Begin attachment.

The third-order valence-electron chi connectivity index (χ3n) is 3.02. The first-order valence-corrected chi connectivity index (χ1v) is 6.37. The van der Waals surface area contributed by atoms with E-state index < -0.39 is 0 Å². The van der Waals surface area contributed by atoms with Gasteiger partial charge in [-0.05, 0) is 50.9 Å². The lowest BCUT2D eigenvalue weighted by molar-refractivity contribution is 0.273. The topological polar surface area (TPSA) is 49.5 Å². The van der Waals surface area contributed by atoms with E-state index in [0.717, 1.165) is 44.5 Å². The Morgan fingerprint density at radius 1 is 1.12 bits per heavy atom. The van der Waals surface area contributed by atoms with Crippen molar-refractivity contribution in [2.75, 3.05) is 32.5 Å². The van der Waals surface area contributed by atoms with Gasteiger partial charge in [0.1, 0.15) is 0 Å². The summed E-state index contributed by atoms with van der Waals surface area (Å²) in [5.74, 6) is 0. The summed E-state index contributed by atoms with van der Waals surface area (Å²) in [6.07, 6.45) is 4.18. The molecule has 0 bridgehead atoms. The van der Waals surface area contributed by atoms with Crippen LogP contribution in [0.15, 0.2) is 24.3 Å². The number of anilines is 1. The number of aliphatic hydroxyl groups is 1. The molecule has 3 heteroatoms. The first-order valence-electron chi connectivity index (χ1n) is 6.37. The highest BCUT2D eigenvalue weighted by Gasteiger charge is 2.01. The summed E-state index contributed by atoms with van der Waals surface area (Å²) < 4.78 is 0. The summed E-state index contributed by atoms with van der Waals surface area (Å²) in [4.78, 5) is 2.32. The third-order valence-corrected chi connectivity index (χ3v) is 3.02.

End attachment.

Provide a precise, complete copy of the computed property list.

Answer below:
The third-order valence-electron chi connectivity index (χ3n) is 3.02. The first-order valence-corrected chi connectivity index (χ1v) is 6.37. The van der Waals surface area contributed by atoms with E-state index < -0.39 is 0 Å². The van der Waals surface area contributed by atoms with Gasteiger partial charge in [-0.05, 0) is 50.9 Å². The lowest BCUT2D eigenvalue weighted by molar-refractivity contribution is 0.273. The topological polar surface area (TPSA) is 49.5 Å². The van der Waals surface area contributed by atoms with E-state index in [0.717, 1.165) is 44.5 Å². The Morgan fingerprint density at radius 1 is 1.12 bits per heavy atom. The van der Waals surface area contributed by atoms with Crippen molar-refractivity contribution in [2.75, 3.05) is 32.5 Å². The van der Waals surface area contributed by atoms with Gasteiger partial charge in [0.1, 0.15) is 0 Å². The summed E-state index contributed by atoms with van der Waals surface area (Å²) in [5.74, 6) is 0. The summed E-state index contributed by atoms with van der Waals surface area (Å²) in [6.07, 6.45) is 4.18. The molecule has 0 bridgehead atoms. The van der Waals surface area contributed by atoms with Crippen LogP contribution in [0.15, 0.2) is 24.3 Å². The number of anilines is 1. The number of aliphatic hydroxyl groups is 1. The molecule has 3 heteroatoms. The first-order valence-electron chi connectivity index (χ1n) is 6.37. The highest BCUT2D eigenvalue weighted by Gasteiger charge is 2.01. The summed E-state index contributed by atoms with van der Waals surface area (Å²) < 4.78 is 0. The summed E-state index contributed by atoms with van der Waals surface area (Å²) in [4.78, 5) is 2.32. The third-order valence-corrected chi connectivity index (χ3v) is 3.02.